JAMILA PAKSIMA: THE MILITIA MEMBERS IN SOME CASES ARM THEMSELVES WITH GUNS, SCOPES AND MOTION-ACTIVATED VIDEO CAMERAS, TO STALK MIGRANTS IN THE SCORCHING HOT DESERT. THEY DESTROY THEIR WATER SOURCES BECAUSE, THEY SAY, IT’S THE PATRIOTIC THING TO DO. HERE CRUZ IS TALKING ABOUT HUMANE BORDERS, ONE OF THE HUMANITARIAN GROUPS MEYER TARGETS.
Freddy Cruz: These water tanks are easily recognizable, they’re large blue tanks. Meyer’s mission for the past, I would say, two years, it varies from either just dumping the water to, you know, damaging the water tanks and a lot of the sort of rap sheet that he has comes from vandalizing these water stations and in some cases trespassing to vandalize these water stations. In his view, Humane Borders has been aiding the cartels by giving them water.
Michael Lewis Arthur Meyer: Not today.
JAMILA PAKSIMA: CRUZ SAYS THERE IS NO EVIDENCE OF THIS, BUT MEYER CONTINUES TO USE SOCIAL MEDIA PLATFORMS TO SPREAD THIS FALSE MESSAGE.
Freddy Cruz: Typically, the type of content that’s being uploaded to platforms like Facebook, Instagram and Telegram, it’s typically videos and pictures showing Meyer and other members of his group stopping, interrogating, in some cases they filmed themselves rummaging through the belongings of migrants with this idea that they’re essentially doing Border Patrol’s job.
JAMILA PAKSIMA: I ASK CRUZ IF BORDER PATROL NEEDS THEIR HELP.
Freddy Cruz: Border Patrol does not need their help. Vigilante activity has been present on the border for decades now. Border Patrol has repeatedly stated citizens are not needed.
JAMILA PAKSIMA: JOHN MENNELL OF BORDER PATROL PUBLIC AFFAIRS DECLINED AN INTERVIEW BUT GAVE US THIS STATEMENT:
“CBP does not endorse or support any private group or organization from taking matters into their own hands. Furthermore, forced detention can also be viewed as a criminal offense.”
JAMILA PAKSIMA: BUT IN VIDEOS REVIEWED BY OUR TEAM, THERE ARE SEVERAL INSTANCES OF MEYER AND OTHER MILITIA GROUPS INTERACTING WITH BORDER PATROL OFFICERS, AND IN SOME CASES, IT SEEMS THEY ARE WORKING TOGETHER.
Michael Lewis Arthur Meyer: Now I talked to literally hundreds of Border Patrol agents. I’m out here all the time in this desert every day, living and sleeping in the desert.
JAMILA PAKSIMA: MEYER IS EMBLEMATIC OF A LARGER PROBLEM. FROM THE DOZENS OF VIDEOS HE AND OTHERS LIKE HIM POST OF THEIR UNAUTHORIZED ACTIVITIES IN THE DESERT, IT APPEARS HE OPERATES WITH IMPUNITY.
Freddy Cruz: There’s a question of what exactly Border Patrol’s role has been in this, because in at least one instance, we do know that a Border Patrol agent met with Meyer and two other members of VOP. And the agent was not aware that Meyer was filming the interaction. Meyer claims that he was there to hand drone footage to this agent. And at the end of that interaction, Meyer claimed that he already had the agent’s cellphone number. Border Patrol has been aware of the group for some time and a few other of the militias have been intercepting people and handing them over to agents who will respond to the calls from VOP to collect the migrants. But it doesn’t appear anything has been done when it comes to discouraging or essentially trying to get them out of the desert.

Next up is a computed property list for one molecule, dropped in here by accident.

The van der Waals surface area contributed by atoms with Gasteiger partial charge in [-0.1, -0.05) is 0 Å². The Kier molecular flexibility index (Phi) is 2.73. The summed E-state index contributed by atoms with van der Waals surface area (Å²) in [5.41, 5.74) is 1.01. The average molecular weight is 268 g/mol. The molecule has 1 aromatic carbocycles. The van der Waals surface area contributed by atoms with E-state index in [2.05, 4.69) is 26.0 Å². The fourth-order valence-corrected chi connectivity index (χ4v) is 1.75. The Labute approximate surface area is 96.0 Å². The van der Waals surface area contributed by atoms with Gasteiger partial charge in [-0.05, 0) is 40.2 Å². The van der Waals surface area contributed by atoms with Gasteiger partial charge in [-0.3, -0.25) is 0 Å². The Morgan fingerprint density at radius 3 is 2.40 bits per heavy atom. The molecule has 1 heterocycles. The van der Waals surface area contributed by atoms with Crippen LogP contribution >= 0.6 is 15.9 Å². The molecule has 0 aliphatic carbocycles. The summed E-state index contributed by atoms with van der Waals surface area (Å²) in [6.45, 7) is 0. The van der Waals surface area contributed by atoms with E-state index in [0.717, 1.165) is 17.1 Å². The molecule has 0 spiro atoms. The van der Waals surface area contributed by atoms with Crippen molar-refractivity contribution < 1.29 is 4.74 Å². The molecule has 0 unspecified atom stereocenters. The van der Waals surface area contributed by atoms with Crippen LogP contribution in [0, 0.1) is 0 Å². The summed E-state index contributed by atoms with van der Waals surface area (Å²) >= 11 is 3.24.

JAMILA PAKSIMA: MEYER CLAIMS HE IS DOING GOD’S WORK. HE OPERATES AS THOUGH HE HAS THE AUTHORITY TO CONFISCATE THE MEAGER PERSONAL BELONGINGS OF THESE DESERT TRAVELERS. HIS APPEARANCE AND ACTIONS RESEMBLE AN OFFICER OF THE LAW.
HERE IN THIS MAY 22, 2021, VIDEO, HE IS RECORDING THE CONTENT OF THE PERSONAL PHONES HE HAS COMMANDEERED, WHICH INCLUDE PHOTOGRAPHS AND VIDEOS OF BABIES, FAMILIES AND WHAT APPEARS TO BE PERSONAL IMAGES MIGRANTS HOLD DEAR.
Michael Lewis Arthur Meyer: I’m trying to get what I can recorded before turning the phone over to Border Patrol intelligence. We saw this before where they’ve done the side-by-side. Look, there’s the child again.
JAMILA PAKSIMA: HE THEN USES THE MIGRANT’S IMAGES TO CLAIM HE HAS PROOF OF HUMAN TRAFFICKING BEFORE HANDING THE MIGRANTS OFF TO BORDER PATROL.
Freddy Cruz: You can’t just go around collecting things or taking cellphones from people, stopping people.
Jamila Paksima: OK.
Yvonne Latty: So, it’ll be on the left side of the street.
Jamila Paksima: OK.
Yvonne Latty: So, it’ll be coming up.
YVONNE LATTY: JAMILA AND I ARE WEAVING DOWN A MOUNTAIN ROAD INTO A RESIDENTIAL SECTION OF TUCSON, WHERE MODEST ONE-STORY, DESERT COLORED HOMES DOT THE LANDSCAPE. TUCSON IS JUST ABOUT AN HOUR FROM THE ARIZONA/MEXICO BORDER. WE ARE HEADING TO HUMANE BORDERS, WHOSE ONLY GOAL IS TO GIVE MIGRANTS LIFE-SUSTAINING WATER. THIS GROUP IS A FREQUENT TARGET OF MEYER.
Yvonne Latty & Jamila Paksima: Doug?
Yvonne Latty: Hey, Doug.